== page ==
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Why should you continue wearing a mask even after you've been vaccinated?

The COVID-19 vaccine may protect you, but you might still transmit the virus to others

ATLANTA — The COVID-19 vaccine is providing a light at the end of the tunnel, but don’t throw that mask away just yet.

Masks have become a part of our wardrobe. The arrival of a vaccine doesn’t change that. Not yet.

“Even if you’ve been vaccinated, it’s safest to go ahead and continue to wear a mask,” said Dr. Ashley Hannings of the University of Georgia College of Pharmacy.

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It takes two shots and time for the vaccine to train our body on how to combat the virus. After that, your immune system knows how block the virus from latching onto cells and multiplying if you’re exposed to it.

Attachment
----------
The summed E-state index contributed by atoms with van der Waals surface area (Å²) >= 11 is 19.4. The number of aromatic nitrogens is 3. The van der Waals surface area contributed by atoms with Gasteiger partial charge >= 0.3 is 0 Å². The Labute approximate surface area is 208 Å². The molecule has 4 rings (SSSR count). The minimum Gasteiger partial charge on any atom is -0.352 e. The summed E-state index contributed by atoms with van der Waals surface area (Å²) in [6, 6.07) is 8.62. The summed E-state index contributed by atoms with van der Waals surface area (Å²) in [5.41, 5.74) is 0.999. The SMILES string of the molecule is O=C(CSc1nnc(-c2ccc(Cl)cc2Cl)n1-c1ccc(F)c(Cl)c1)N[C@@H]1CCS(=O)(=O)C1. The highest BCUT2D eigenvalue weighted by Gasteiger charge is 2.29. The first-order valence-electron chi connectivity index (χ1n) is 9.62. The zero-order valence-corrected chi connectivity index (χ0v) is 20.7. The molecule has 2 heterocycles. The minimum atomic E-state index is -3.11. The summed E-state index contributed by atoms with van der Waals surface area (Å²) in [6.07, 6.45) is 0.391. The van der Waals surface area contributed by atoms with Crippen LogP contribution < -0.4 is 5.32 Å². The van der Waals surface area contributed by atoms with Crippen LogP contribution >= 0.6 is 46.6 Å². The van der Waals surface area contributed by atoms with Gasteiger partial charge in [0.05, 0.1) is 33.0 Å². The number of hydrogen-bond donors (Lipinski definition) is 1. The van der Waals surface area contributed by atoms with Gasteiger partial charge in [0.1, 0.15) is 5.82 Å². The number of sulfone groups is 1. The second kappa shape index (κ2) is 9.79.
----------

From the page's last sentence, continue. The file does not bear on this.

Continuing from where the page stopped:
“You’re able to fight it off because you’ve had the exposure with the vaccine,” said Dr. Hannings. “But it’s not known whether or not you still might be able to transmit it to others.”

In other words, you might not get sick, but the virus you’ve repelled might leave your body and move on to someone else.

So, medical experts continue to recommend masks to help prevent transmission along with social distancing for everyone, even those who’ve had the vaccine.

As more people are vaccinated, researchers will learn more about the impact on transmitting the virus.

“We should see some evidence coming from the manufacturers, but until we know for sure, they’re going to continue to recommend you wear a facemask," Dr. Hannings said.

The vaccine may be our most important weapon in fighting this pandemic but that doesn’t mean it’s time to put the other weapons away.

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